Thursday, October 23, 2008

White on white

Photography in Alaska's arctic, particularly in the snowy months, presents many subjects and scenes filled with white, and often a white subject on a white background. While traveling with a photo tour group, one of the sharp-eyed guests (thank you Skip) spotted this arctic fox curled up in a snow drift on a frozen lake.

Arctic fox, first frame from some distance.

arctic fox looked up occasionally during approach, taken on tripod

Alaska's arctic north slope is flat, and there are few geological features of relief. We decided to try to approach the fox, moving slowly. It seemed remarkably unconcerned by our slow approach, and we continued to photograph at each successively closer location.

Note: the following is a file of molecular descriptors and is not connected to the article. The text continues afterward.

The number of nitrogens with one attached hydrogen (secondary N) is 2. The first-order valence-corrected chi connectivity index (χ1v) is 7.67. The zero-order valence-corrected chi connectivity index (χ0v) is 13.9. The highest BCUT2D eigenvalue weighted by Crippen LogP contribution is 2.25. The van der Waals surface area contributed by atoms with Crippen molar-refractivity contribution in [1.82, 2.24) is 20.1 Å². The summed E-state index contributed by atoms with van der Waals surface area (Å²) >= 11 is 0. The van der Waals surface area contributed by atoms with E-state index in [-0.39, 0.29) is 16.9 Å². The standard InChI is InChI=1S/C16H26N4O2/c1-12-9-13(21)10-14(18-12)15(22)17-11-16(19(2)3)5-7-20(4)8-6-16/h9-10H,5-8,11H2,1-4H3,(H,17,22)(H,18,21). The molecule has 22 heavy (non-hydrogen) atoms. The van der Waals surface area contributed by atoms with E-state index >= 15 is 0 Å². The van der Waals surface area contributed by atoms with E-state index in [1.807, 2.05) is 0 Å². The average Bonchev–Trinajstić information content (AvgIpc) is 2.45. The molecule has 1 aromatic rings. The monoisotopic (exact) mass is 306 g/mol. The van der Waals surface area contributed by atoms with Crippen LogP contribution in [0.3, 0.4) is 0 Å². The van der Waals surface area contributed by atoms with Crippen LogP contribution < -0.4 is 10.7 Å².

closer yet, but lacking contrast

The white on white scene shows the effectiveness of the cryptic color phase that this fox adopts as the ground turns white with snow. However, I wanted more contrast. The only way to achieve this was to basically put the camera on the surface of the ice, as low as possible, in order to include some of the gray sky in the background. After some time, and many photographs, the fox gave us a few occasional glances, but eventually curled up in a ball and went back to sleep.

Canon 1Ds Mark III, 500mm f4L IS, with 1.4x (700mm)
Arctic fox, camera positioned on the ground to include the sky as contrast. 1/800 sec @ f6.3, ISO 800

The frames show the progression of photos from the first shot quite some distance away, to the final frames utilizing the sky for some contrast and color. There is usually an evolution in the process of shooting any given subject, and thinking about foreground, background, light direction, exposure, etc., all play into the challenge.

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